These short operas should be heard more often and one hopes that the work of Opera Alegria will assist in that task. We know the overture to The Silken Ladder but there is no reason why we should not hear the rest of this scintillating work, and Offenbach’s A Husband At The Door offers a very suitable glass of champagne to put with it.
At last year’s Grimeborn Opera Alegria was one of the undoubted highlights with their stylish and entertainingly original takes on two short Mozart operas. They are back in similar form this year with two short pieces by Rossini and Offenbach. Director Benjamin Newhouse-Smith has had the ingenious idea of setting both works in the same country house, but eighty years apart across the nineteenth century. So we start with what might be the era of Jane Austen and end up in the world of Downton Abbey.
These are essentially bedroom farces in which a woman finds herself in a potentially compromising position with a lover, and all sorts of comical escapades ensue in which the forces of conventional order and pomposity are mocked and the clever, witty and resourceful characters are rewarded and affirmed. The music is effortlessly melodic and showy, though with a few carefully crafted points of melancholy to provide points of repose and contrast. It all zips past at a rate of knots with fine comic timing that belies all the meticulous rehearsal that is in the background.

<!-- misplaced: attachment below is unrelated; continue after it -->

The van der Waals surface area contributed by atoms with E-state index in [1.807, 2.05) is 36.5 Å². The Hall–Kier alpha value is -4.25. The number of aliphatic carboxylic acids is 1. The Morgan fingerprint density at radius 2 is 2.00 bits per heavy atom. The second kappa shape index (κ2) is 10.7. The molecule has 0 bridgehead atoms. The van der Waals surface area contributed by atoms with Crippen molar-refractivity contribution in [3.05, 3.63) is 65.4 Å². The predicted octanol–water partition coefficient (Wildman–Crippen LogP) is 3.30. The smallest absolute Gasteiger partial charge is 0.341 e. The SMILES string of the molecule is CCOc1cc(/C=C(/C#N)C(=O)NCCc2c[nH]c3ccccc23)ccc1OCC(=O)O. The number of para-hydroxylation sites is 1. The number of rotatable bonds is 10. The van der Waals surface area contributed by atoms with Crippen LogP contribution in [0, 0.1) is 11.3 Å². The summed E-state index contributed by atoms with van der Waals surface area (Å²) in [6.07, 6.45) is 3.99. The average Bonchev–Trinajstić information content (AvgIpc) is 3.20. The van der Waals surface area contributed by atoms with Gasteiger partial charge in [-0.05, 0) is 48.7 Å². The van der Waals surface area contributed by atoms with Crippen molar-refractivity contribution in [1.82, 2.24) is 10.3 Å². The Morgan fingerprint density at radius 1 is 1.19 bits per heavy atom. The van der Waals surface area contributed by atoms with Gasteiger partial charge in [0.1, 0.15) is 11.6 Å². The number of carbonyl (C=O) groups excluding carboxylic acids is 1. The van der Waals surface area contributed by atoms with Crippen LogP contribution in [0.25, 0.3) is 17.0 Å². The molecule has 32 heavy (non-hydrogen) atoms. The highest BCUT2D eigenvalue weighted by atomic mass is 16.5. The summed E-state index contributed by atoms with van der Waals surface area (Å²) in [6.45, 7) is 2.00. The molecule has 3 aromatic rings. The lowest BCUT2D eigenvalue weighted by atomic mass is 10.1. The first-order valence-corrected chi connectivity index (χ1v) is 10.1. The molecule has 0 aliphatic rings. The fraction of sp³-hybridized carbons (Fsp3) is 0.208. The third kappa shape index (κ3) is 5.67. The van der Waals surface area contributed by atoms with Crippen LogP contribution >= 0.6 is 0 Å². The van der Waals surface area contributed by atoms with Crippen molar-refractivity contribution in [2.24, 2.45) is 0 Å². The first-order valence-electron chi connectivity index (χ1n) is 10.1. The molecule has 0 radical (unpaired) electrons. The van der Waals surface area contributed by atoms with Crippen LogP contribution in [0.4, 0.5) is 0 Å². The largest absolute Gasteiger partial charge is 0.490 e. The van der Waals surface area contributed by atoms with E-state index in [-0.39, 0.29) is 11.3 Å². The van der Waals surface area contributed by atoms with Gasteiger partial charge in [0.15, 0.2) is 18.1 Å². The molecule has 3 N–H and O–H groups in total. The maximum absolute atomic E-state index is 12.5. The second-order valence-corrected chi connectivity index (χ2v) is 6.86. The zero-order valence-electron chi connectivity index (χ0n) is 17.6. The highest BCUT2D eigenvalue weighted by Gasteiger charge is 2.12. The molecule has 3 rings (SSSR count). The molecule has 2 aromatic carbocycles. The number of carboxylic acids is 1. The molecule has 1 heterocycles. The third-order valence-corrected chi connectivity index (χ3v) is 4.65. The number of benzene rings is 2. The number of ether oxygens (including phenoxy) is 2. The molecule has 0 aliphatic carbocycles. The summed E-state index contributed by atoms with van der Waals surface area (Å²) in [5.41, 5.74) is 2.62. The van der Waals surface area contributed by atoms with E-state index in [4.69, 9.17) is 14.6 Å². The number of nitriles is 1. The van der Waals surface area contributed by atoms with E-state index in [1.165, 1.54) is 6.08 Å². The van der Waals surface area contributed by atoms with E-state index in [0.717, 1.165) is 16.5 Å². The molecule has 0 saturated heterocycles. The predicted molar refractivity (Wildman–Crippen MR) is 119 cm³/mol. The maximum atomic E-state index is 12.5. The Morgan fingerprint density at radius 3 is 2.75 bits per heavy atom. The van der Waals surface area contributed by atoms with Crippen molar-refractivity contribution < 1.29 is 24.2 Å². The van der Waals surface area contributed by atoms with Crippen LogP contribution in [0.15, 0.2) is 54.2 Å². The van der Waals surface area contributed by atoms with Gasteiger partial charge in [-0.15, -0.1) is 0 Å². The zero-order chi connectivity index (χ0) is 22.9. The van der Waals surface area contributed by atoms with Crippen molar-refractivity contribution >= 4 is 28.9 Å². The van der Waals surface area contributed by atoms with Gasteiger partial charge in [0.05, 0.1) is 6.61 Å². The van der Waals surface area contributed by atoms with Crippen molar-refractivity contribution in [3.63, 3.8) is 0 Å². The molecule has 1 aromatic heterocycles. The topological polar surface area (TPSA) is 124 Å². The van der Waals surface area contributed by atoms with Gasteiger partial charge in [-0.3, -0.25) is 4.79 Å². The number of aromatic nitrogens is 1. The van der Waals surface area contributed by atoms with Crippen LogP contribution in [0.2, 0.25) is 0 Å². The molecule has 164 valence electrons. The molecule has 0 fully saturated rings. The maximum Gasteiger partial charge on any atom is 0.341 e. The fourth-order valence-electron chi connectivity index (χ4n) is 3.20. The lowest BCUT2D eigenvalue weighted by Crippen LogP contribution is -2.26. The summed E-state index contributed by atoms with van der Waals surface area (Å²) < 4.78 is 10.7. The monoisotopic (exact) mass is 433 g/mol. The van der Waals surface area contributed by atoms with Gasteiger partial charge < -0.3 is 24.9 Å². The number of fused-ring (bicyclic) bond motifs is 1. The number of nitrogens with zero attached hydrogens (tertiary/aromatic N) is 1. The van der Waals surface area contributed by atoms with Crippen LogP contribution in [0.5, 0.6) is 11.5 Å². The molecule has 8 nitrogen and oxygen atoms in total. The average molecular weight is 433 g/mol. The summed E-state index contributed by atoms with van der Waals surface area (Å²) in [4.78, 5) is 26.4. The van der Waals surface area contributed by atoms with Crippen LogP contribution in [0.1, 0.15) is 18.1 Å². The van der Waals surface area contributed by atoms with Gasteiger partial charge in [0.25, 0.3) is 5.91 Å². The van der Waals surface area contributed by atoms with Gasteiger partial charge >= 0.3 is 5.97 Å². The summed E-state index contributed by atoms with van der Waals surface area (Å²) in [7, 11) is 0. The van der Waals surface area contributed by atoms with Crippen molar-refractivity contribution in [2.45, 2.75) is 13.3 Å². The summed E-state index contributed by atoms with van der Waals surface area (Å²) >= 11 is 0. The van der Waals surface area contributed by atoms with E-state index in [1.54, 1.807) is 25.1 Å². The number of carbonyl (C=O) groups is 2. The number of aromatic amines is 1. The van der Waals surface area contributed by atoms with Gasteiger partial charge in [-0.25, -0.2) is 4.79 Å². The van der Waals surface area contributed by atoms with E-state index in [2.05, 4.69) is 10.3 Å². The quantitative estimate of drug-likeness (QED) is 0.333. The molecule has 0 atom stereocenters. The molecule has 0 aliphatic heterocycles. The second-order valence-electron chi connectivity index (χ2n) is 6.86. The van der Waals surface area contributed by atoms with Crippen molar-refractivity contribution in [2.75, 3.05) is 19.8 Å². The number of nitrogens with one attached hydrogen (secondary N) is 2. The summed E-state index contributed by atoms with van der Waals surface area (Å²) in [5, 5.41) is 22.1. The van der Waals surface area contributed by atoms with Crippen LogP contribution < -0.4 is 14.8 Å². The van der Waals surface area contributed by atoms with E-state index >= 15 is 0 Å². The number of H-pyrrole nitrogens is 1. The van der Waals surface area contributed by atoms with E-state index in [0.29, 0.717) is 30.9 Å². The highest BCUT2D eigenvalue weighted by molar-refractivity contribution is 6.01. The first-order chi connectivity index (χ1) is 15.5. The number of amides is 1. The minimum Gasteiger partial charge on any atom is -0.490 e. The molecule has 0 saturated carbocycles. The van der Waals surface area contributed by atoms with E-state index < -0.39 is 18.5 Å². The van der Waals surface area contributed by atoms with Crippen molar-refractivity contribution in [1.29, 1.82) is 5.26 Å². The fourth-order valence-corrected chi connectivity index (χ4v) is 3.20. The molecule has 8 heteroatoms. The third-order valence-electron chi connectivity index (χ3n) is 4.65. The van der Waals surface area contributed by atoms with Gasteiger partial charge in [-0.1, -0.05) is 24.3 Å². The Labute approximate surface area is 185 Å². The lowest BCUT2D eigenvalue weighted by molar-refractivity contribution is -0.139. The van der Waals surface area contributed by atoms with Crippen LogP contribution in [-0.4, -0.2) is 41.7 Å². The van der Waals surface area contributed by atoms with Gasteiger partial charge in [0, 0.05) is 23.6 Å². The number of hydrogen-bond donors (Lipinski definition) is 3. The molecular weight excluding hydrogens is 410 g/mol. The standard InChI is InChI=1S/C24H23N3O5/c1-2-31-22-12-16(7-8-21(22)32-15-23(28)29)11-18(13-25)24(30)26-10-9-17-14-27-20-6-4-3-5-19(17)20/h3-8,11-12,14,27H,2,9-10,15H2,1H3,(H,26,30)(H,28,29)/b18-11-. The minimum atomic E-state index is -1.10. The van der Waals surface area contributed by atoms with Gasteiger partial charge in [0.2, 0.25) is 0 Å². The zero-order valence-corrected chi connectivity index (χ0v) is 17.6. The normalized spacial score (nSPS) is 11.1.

Lindsay Bramley has done an excellent job in converting the original French and Italian into witty conversational English, which for the greater part was audible and distinct. Moreover, it seemed to sit easily enough on the tongues of the singers without causing any awkwardness in vocal production. No small achievement.
There are plenty of visual delights and physical pratfalls to keep the audience entertained as the singers dive in or under the large double bed or try to access the room by chimney or locked door. At points the virtuosity of the writing, especially in the Rossini, puts both singers and pianist under a lot of pressure, but dramatic energy and relentless pace keeps both shows firmly on the road.
Unfortunately there was no programme available so this review cannot examine the individual performances in any further detail other than to say that the cast gave great enjoyment and seemed to be enjoying themselves a great deal too.
These short operas should be heard more often and one hopes that the work of Opera Alegria will assist in that task. We know the overture to The Silken Ladder but there is no reason why we should not hear the rest of this scintillating work, and the Offenbach offers a very suitable glass of champagne to put with it.